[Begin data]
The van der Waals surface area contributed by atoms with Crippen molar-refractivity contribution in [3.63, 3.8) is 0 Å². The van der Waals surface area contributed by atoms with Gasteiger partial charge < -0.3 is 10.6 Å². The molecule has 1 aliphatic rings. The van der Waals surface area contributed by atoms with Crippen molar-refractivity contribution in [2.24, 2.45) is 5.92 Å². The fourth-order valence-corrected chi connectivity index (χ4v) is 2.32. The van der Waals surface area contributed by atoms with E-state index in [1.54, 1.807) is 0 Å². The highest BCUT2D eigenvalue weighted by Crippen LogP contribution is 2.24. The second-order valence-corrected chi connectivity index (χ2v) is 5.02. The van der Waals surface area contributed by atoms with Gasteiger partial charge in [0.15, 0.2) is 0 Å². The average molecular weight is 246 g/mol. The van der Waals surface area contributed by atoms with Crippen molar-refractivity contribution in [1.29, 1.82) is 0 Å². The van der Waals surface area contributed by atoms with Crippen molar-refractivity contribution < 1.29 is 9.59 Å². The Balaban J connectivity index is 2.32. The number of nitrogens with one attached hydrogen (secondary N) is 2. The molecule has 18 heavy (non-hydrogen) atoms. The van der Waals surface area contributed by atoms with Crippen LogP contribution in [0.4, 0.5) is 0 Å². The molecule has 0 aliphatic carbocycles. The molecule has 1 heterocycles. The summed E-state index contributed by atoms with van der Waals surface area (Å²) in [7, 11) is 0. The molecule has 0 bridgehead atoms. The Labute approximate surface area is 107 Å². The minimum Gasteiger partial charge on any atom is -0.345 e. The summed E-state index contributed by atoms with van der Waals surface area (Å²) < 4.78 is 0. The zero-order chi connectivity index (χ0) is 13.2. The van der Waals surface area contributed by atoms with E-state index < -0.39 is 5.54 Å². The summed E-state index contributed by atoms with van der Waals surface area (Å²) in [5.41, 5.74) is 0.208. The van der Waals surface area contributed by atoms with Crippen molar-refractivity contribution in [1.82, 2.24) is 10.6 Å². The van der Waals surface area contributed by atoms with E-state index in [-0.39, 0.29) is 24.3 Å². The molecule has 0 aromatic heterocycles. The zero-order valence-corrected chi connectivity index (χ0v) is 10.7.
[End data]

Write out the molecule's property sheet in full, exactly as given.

The van der Waals surface area contributed by atoms with Crippen molar-refractivity contribution in [3.63, 3.8) is 0 Å². The van der Waals surface area contributed by atoms with Gasteiger partial charge < -0.3 is 10.6 Å². The molecule has 1 aliphatic rings. The van der Waals surface area contributed by atoms with Crippen molar-refractivity contribution in [2.24, 2.45) is 5.92 Å². The fourth-order valence-corrected chi connectivity index (χ4v) is 2.32. The van der Waals surface area contributed by atoms with E-state index in [1.54, 1.807) is 0 Å². The highest BCUT2D eigenvalue weighted by Crippen LogP contribution is 2.24. The second-order valence-corrected chi connectivity index (χ2v) is 5.02. The van der Waals surface area contributed by atoms with Gasteiger partial charge in [0.15, 0.2) is 0 Å². The average molecular weight is 246 g/mol. The van der Waals surface area contributed by atoms with Crippen molar-refractivity contribution in [1.29, 1.82) is 0 Å². The van der Waals surface area contributed by atoms with Crippen molar-refractivity contribution < 1.29 is 9.59 Å². The Balaban J connectivity index is 2.32. The number of nitrogens with one attached hydrogen (secondary N) is 2. The molecule has 18 heavy (non-hydrogen) atoms. The van der Waals surface area contributed by atoms with Crippen LogP contribution in [0.4, 0.5) is 0 Å². The molecule has 0 aliphatic carbocycles. The molecule has 1 heterocycles. The summed E-state index contributed by atoms with van der Waals surface area (Å²) in [7, 11) is 0. The molecule has 0 bridgehead atoms. The Labute approximate surface area is 107 Å². The minimum Gasteiger partial charge on any atom is -0.345 e. The summed E-state index contributed by atoms with van der Waals surface area (Å²) < 4.78 is 0. The zero-order chi connectivity index (χ0) is 13.2. The van der Waals surface area contributed by atoms with E-state index < -0.39 is 5.54 Å². The summed E-state index contributed by atoms with van der Waals surface area (Å²) in [5.41, 5.74) is 0.208. The van der Waals surface area contributed by atoms with Crippen molar-refractivity contribution in [1.82, 2.24) is 10.6 Å². The van der Waals surface area contributed by atoms with E-state index in [-0.39, 0.29) is 24.3 Å². The molecule has 0 aromatic heterocycles. The zero-order valence-corrected chi connectivity index (χ0v) is 10.7.